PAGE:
In times of economic uncertainty and job insecurity, it’s easy to forget that top talent has always been in demand.
Economic figures represent doom and gloom and the endless depressing soundbites are enough to drive many – quite rightly – to despair. But in among this chaos a strange thing is happening: people with in-demand talent are choosing to free themselves from any thoughts of a binding social contract with the corporate world.
People are choosing to embark on the brave new world of a ‘contingent’ career. The free agent, the micropreneur, the freelancer, the temp, the contractor, the interim – these are some of the many names used to describe a portfolio career where projects, content and a challenge well and truly override the mundane search for security.
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The nature of a job is also quickly changing. A series of projects form the backbone of most technical careers. The ability to ‘buy to make’ talent is a logical extension of this new way of working. It sits nicely on both the supply and demand side of things.
Sure, corporates utilise this emerging labour option as a way to ‘switch on and off’ flexible talent pools, but this new ‘Facebook’ crowd, for want of a better term, is from a generation predisposed to work on an interim basis. They have witnessed their parents being discarded to the scrap heap with the flick of an email, made redundant after a life of sweat and toil as loyal servants. This mistrust, as well as a healthy dose of social enlightenment, perhaps, drives them on this new pathway of work.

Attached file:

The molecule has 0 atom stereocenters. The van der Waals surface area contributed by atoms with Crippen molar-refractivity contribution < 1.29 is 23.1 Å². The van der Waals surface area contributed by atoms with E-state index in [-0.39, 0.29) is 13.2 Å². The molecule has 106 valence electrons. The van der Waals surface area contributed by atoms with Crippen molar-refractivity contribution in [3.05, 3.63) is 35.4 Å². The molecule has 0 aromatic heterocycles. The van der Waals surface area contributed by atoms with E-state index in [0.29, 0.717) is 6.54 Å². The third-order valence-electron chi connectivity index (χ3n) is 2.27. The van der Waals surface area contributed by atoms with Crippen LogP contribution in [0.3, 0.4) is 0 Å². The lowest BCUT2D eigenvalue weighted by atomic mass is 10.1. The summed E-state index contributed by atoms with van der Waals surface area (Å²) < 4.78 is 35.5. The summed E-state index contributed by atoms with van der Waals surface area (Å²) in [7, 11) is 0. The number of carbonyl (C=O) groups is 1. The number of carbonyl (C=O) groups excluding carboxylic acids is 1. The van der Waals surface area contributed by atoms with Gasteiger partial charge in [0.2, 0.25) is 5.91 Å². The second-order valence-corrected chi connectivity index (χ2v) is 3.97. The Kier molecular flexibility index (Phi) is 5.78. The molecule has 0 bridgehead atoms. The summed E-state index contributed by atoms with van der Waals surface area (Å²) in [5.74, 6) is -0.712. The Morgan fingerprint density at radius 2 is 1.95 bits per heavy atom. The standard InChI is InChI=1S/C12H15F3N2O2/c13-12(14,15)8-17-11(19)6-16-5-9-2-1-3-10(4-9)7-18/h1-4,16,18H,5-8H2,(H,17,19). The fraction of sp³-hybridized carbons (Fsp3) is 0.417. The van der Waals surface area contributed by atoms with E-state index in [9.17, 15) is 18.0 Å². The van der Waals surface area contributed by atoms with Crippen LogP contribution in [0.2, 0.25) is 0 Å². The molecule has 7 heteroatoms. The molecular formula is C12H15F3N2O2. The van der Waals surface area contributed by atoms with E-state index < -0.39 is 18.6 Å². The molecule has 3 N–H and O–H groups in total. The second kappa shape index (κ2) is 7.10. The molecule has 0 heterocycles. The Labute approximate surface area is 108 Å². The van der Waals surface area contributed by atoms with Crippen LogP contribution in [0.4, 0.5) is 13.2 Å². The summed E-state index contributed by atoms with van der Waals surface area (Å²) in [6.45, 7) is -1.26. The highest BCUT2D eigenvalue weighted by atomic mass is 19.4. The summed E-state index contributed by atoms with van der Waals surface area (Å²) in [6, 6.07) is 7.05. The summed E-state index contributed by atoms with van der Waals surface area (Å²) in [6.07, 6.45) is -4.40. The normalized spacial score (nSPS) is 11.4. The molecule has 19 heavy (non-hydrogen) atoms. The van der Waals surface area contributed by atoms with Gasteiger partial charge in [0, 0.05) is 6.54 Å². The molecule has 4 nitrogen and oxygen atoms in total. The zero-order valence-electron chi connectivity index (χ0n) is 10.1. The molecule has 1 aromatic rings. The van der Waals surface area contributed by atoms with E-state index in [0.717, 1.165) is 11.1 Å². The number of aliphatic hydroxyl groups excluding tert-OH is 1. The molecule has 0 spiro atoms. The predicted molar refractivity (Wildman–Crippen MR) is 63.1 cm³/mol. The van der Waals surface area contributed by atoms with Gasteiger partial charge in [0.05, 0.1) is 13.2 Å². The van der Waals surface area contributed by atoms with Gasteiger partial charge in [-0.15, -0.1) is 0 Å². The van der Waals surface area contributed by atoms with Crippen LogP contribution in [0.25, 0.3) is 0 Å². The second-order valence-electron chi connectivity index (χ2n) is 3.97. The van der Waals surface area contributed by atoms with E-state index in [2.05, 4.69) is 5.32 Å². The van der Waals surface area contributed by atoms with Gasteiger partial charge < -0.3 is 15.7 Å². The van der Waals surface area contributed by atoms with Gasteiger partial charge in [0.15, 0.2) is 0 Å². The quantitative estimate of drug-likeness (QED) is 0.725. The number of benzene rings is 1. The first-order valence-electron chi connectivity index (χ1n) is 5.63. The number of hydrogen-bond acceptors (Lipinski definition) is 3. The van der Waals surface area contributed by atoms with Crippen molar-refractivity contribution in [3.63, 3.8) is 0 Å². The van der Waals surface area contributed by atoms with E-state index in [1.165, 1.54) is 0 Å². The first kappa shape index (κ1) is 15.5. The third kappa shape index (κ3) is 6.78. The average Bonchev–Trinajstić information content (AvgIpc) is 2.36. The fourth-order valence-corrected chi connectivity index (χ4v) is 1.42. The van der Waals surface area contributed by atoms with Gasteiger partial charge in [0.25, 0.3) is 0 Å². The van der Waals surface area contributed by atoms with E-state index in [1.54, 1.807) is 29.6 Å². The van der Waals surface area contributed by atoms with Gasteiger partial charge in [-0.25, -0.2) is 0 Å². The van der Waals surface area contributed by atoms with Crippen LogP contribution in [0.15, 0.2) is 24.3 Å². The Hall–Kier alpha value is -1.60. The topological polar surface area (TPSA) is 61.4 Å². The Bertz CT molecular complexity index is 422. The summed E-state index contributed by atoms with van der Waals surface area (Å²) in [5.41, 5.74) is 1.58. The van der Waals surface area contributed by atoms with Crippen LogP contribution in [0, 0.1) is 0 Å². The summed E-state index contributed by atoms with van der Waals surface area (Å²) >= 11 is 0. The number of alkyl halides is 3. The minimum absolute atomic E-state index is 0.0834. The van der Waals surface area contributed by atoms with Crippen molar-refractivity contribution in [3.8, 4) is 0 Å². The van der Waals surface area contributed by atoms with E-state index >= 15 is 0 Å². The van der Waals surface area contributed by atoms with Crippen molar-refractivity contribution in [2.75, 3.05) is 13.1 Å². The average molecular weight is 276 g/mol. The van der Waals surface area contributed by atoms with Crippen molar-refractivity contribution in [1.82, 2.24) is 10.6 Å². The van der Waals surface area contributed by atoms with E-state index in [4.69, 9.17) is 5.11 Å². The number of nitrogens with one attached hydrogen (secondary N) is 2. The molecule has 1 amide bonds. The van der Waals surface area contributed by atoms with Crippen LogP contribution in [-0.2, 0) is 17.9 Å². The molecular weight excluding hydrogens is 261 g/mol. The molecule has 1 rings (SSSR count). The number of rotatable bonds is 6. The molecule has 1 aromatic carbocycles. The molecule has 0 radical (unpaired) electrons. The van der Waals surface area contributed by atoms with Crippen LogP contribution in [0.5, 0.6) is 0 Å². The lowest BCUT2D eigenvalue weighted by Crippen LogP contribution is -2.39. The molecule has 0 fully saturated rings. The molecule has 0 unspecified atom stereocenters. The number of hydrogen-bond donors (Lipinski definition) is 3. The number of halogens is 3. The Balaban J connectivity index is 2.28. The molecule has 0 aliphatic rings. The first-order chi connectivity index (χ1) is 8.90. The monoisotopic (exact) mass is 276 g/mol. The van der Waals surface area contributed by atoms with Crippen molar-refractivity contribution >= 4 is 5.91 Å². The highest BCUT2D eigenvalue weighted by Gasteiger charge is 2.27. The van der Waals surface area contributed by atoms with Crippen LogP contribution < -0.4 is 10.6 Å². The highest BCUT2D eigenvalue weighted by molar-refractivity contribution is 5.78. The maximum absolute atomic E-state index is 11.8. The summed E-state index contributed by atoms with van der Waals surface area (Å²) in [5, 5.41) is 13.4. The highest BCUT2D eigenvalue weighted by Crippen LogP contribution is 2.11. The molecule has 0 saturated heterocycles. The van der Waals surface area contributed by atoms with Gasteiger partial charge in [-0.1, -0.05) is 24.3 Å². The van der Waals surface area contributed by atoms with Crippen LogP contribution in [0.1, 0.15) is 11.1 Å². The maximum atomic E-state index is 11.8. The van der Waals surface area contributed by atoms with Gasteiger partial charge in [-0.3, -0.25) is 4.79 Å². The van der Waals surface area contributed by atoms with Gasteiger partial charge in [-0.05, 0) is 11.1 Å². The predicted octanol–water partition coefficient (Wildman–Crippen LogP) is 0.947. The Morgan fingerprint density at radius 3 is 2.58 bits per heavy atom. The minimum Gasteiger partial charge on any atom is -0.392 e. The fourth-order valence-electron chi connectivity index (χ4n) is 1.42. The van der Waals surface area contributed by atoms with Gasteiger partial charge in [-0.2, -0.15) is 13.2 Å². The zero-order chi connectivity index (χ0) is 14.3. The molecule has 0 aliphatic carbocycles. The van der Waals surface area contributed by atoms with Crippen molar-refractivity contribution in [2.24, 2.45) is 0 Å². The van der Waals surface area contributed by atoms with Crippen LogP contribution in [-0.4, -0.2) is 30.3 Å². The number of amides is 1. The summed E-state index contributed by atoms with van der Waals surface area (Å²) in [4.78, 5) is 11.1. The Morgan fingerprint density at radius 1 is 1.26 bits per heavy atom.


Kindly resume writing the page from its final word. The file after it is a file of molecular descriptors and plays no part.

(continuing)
Future security, the golden nest egg, and the concept of ‘saving for a rainy day’ all appear further down the list of priorities in the world of free agent work. I’m sure economic reality and necessity will hit at some stage, but one cannot debate the shift of the brightest and most skilled selecting what I call a ‘self-determination career’, or SDC (thought I’d use those three words so I too could have an acronym!)
But there’s more. The emergence of technology has also been pivotal. Some careers naturally support virtual collaboration. This allows talented individuals to gather in relevant communities, communicate and perhaps form and work rather well on certain types of projects. Social media, collaboration, crowd sourcing and the ability to have ‘360 degree’ discussions is a new and daunting prospect for many corporates. But it’s a revolution and liberator for the very talent that most are looking to engage.
Who knows where it will end, but with most studies predicting about one out of every three people will be in some form of contingent employment by 2020 – by choice or otherwise – I think one thing is clear: companies of all walks of life need to rethink their talent acquisition strategies.
A focus solely on the permanent employee model is outdated and no longer relevant. It does not tell the full story of who is delivering what in an organisation. Harnessing new ways of opening up access and visibility to the non-permanent employee is crucial and leveraging the emerging power of technology and collaborative social media is surely necessary, not just nice to have.
Yes, these are times of economic uncertainty and job insecurity, but things could get a whole lot worse if plans aren’t made to address this significant shift in the workforce. And by ‘address’ I mean to locate all the best talent and woo them to your projects. As we’re always told, it’s people that are the most important asset to any company. Let’s not leave half of them off the radar.
David Bell is Vodafone’s head of category, HR & Professional Services.
He will be speaking at the Australasian Talent Conference, Contingent Workforce Event, in Sydney on September 11-12. View the conference agenda for more information.